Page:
Sydney: [00:18:27] And I especially now, I definitely want to hear your thoughts on you know, you said there’s still a lot of work to be done. And what was your reaction, what was going through your mind when I believe it was in September, around that time when Trump was calling for what he calls a patriotic education, what was going through your mind at that time? [00:18:56][29.1]

Meg: [00:18:59] I mean, the first feeling, and that was I think it was actually on Constitution Day that this all came out and President Trump made his very loud and very firm articulated declaration about where and how the history of our country should be taught and what should be emphasized. And so Sydney to your question, my first feeling was I was outraged and yet not surprised. I was heartbroken yet also very much driven to do a lot of things. So what did I do? I, of course, reupped my subscription to The New York Times and the work that was supporting the 1619 Project. I threw on my Zinn Project T-shirt. And I’ve always worshipped at the altar of Howard Zinn and taught A People’s History with students for years and years, gave money to the Zinn Project. And then I engaged with my fellow teachers and historians and really began to focus on ways that we can present nuanced, inclusive, multiple perspective and layered history to students that really not only gives them a full picture of our country’s history, but also provides them with those those vital skills that they need to take to be informed and active citizens. And I think that a lot of what’s hard about the period that we’re living through, aside from those atrocious comments and this articulated desire to create American history, experiences that are rooted in American exceptionalism and victory and all of that. I think that we also then lose out on these opportunities for our students to engage with each other in discussion or debate or to have the opportunity to critically analyze and assess a primary source and think about what that means and what it tells us about a historical era when we are moving into American history the way that it had been taught previously for many years, or focusing only on the victors. Not only are we denying our students a really layered and important historical experience, but we’re also denying them all these other skills that are vital for college, for career, for life, for citizen leadership, et cetera. So, yes, I was deeply troubled, deeply troubled by it. And I almost had to kind of get into spaces with the badass teachers that I know and inspired by who are doing courageous and amazing work in classrooms with their really dedicated and passionate students. So that was sort of my process with all of that. [00:22:08][189.1]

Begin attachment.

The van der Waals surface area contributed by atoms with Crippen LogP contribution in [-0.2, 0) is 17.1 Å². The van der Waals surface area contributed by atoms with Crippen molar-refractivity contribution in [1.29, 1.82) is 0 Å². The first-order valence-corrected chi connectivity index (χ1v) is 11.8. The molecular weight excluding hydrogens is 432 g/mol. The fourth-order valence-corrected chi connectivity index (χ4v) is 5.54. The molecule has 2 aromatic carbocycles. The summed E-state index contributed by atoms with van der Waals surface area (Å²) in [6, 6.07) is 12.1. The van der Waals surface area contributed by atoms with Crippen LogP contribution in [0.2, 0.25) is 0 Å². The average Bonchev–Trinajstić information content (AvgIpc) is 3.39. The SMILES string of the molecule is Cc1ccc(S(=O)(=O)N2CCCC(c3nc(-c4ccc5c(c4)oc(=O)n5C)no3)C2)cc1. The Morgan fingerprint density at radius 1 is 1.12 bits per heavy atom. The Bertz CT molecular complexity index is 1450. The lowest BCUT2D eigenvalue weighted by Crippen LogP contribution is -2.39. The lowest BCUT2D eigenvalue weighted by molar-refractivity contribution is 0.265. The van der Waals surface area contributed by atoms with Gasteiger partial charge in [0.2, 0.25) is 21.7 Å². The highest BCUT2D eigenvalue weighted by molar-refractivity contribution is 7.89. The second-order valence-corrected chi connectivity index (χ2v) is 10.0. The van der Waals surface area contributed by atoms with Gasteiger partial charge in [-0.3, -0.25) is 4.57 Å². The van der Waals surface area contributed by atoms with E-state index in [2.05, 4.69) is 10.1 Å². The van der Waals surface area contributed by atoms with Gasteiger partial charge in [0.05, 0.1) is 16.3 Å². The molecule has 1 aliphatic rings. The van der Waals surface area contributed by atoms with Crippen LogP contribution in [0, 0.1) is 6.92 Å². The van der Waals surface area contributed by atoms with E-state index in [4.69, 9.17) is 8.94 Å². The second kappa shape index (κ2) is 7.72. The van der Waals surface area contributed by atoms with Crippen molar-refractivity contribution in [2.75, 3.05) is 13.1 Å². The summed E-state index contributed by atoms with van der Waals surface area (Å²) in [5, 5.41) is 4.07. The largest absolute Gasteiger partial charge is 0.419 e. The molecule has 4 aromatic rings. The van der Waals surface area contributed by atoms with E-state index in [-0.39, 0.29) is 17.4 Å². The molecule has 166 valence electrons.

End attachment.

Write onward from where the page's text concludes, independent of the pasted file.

Anjana: [00:22:11] I love what you said about being heartbroken, but then also expecting it or not being surprised at just how it’s been planned. [00:22:17][6.3]

Meg: [00:22:18] Yeah, I just it is it is an interesting time to talk about what historians will say about this period. [00:22:23][5.5]